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Nick Clegg's apology was for the right reasons - human error in a coalition is inevitable

24th September 2012

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Following Nick Clegg’s statement of apology in last Wednesday’s party political broadcast, there was understandably anger and derision in equal measure. The issue of tuition fees is a sore point for many students; for many the wounds are still raw.

Commentators have attributed the backlash from Clegg’s apology to its addressing of the ‘wrong’ aspect of his conduct: the initial making – rather than the subsequent breaking – of the promise not to support a raise of tuition fees.

His involvement in the fee-furore did little to alleviate the perception of him as David Cameron’s personal tea-secretary. Yet, could it also be argued that Clegg was opting to present a united front – at the expense of his own political agenda – so as to instil the public with greater faith in the strength and potential longevity of the coalition partnership?

Before the 2010 General Election, I witnessed a heated exchange between candidates vying to become my town’s Member of Parliament. The debate was hosted by my sixth form college, so it was unsurprising that before long the question of tuition fees reared its head. In front of the group of students, for whom university expenses were about to become a very real concern, the candidate for the Liberal Democrats unequivocally pledged his party’s opposition to any rise in tuition fees, and even suggested that, were his party in power, they would be looking to get rid of them altogether. His Labour opponent accused him of being at liberty to make false promises due to the reality of the Liberal Democrats’ third-party status removing the threat of ever having to fulfil these assurances.

So, was this the situation into which Clegg manoeuvred himself? Not anticipating a position of governmental authority, was his original pledge to the National Union of Students more an exercise in popularising his party than a serious policy commitment? By targeting the concerns of younger voters – a demographic notoriously poor at turning out for elections – did Clegg hope to decrease the margin between opposition and third party, and thereby make the Liberal Democrats a more credible check on the two political heavyweights? This tactic, were it true, would be a clever way of ensuring a more stable future without having to deliver the goods.

If this were the case, then the apology was actually for the ‘right’ reason after all. Liam Burns, the President of the NUS, expressed disappointment in Clegg’s lack of apology for the fee-increase itself. This is missing the point. The fees are not the issue. Clegg is right not to apologise for the £9K-spectre haunting the Government. He is right not to apologise for having to alter his political position. Rather, he is right to apologise for making a short-sighted, crowd-pleasing commitment that he could not expect to keep if he correctly assessed the political terrain in early 2010.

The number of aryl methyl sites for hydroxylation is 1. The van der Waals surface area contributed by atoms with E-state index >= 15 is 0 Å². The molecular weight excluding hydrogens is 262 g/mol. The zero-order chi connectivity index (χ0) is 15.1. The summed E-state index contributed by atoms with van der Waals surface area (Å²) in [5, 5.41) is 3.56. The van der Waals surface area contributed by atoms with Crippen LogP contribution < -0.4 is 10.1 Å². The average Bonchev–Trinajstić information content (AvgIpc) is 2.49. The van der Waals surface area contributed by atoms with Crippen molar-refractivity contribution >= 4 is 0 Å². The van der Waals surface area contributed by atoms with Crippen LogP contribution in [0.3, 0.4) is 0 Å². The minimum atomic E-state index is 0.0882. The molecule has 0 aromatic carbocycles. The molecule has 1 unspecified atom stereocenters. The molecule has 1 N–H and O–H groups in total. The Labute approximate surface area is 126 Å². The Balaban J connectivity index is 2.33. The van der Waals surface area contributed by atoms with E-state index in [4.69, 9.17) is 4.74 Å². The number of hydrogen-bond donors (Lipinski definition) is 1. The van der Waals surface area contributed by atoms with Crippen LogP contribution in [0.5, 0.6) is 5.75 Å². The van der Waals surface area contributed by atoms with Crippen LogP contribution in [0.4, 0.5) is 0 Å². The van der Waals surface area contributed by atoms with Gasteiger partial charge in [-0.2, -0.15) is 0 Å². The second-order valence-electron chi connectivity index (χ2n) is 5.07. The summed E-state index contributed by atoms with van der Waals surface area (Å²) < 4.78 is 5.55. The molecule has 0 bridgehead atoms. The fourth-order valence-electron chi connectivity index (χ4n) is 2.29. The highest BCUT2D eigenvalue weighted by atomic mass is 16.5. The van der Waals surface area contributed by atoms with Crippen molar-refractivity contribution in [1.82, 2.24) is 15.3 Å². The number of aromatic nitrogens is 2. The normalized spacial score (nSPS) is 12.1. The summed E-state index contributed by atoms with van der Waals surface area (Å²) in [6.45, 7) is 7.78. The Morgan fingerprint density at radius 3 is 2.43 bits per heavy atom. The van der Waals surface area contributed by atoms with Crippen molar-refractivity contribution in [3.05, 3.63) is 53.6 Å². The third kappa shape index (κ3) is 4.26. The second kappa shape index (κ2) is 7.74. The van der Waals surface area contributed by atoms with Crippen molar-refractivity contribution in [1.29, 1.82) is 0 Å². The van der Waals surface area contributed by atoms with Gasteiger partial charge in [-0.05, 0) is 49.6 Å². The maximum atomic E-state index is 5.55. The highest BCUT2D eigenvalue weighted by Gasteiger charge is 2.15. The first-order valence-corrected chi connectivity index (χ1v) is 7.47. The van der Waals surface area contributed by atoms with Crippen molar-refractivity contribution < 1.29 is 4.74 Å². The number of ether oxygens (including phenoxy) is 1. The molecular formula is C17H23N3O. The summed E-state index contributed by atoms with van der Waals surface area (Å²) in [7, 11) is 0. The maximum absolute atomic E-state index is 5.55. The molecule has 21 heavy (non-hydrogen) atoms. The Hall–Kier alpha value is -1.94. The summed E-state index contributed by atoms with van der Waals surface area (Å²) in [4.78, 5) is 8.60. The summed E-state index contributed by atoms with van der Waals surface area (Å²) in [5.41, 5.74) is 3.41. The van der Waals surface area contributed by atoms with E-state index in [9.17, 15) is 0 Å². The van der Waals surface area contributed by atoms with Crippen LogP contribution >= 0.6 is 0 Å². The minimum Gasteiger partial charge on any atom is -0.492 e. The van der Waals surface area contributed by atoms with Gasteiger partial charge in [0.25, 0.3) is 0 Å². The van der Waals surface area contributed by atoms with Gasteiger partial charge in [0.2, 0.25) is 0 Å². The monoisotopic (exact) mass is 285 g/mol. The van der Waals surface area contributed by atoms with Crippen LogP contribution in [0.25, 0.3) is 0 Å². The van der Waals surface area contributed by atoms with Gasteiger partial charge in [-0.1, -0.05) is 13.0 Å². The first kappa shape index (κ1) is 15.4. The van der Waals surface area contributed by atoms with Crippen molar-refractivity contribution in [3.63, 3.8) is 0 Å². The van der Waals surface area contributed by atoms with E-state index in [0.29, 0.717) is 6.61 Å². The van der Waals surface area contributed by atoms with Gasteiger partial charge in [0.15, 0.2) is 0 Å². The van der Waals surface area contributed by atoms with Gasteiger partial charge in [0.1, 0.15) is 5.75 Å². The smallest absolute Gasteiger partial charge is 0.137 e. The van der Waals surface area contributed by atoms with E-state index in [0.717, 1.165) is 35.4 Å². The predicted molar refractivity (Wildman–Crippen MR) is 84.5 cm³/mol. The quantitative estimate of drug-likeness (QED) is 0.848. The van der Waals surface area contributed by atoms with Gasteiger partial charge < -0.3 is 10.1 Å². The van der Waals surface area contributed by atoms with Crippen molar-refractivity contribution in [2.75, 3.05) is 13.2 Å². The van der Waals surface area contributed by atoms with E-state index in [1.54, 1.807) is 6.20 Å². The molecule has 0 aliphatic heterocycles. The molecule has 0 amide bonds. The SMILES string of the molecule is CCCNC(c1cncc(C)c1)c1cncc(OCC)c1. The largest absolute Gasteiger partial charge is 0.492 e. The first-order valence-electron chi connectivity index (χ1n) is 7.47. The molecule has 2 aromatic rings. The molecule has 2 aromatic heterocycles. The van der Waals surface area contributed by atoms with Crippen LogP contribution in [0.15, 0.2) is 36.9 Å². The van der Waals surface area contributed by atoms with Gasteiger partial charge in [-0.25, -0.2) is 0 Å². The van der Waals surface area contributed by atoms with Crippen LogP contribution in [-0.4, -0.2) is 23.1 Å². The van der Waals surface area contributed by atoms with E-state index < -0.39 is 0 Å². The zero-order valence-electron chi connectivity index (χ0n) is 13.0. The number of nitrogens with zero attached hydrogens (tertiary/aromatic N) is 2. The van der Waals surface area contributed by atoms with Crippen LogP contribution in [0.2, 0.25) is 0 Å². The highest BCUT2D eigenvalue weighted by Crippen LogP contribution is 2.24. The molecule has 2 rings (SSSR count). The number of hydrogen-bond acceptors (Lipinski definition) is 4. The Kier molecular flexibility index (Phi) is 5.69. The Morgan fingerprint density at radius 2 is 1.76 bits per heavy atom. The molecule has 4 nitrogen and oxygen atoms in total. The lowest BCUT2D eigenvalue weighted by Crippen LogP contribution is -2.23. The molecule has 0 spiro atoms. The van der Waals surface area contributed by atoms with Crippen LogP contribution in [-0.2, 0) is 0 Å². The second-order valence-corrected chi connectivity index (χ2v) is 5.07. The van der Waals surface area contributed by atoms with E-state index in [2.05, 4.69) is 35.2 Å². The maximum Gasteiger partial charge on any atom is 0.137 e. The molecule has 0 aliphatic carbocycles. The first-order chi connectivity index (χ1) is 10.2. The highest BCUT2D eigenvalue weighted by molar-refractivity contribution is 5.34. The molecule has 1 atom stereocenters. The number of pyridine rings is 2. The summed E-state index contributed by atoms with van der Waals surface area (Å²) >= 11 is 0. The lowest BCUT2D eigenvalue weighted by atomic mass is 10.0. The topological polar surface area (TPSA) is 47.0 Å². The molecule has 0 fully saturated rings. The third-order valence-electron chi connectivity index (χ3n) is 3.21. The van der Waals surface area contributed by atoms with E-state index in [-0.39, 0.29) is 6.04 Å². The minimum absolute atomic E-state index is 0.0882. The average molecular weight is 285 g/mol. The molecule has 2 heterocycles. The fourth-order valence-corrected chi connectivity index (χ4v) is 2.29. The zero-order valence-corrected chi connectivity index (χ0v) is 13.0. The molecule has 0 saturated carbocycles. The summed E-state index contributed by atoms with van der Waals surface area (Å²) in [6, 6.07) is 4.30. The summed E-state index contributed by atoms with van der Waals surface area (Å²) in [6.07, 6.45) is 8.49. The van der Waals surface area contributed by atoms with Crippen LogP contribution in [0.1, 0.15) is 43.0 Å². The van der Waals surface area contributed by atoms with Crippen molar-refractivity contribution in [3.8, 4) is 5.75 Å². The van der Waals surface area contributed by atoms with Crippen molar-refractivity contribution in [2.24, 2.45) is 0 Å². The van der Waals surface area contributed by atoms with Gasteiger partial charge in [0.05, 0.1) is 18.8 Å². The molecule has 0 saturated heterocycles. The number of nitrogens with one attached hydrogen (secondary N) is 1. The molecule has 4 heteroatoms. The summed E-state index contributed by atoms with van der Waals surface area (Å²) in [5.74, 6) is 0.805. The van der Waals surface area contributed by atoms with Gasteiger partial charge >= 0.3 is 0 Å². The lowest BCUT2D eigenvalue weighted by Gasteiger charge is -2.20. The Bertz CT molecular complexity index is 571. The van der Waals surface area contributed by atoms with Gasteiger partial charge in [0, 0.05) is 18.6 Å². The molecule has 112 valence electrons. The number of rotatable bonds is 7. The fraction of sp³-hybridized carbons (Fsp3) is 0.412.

Changes in political stance can of course occur for legitimate reasons. Social, political and economic contexts inevitably change, and governments which do not adopt a pragmatic and flexible position will break. Politicians who make policy U-turns inevitably receive an inordinate amount of criticism, yet if this change of tack is down to the reaction of the electorate –to whom they are supposed to listen, after all – then surely that indicates that they have their fingers on the nation’s pulse, and are taking their responsibilities as seriously as their jobs require?

Of course, the flexibility requisite for politics is not one that comes through lacking a spine. Where conflicting demands arise, the decision should still rest on the public interest. Yet, there has to be enough room for compromise – particularly in a coalition – so that a decision can take into account calculations of risk and benefit, with the resulting choice all too often being the lesser of two evils.

Rather than attacking and deriding Mr Clegg, we need to accept that, if we are to have a legislature that we are able to hold to account, then this is going to involve a degree of human error, for which the most productive course of action is to acknowledge the fault and move forward. Which is what Nick Clegg is trying to do. Unfortunately, being a politician seems to be like walking a tightrope, with a braying mob watching from below, just waiting for the fall.

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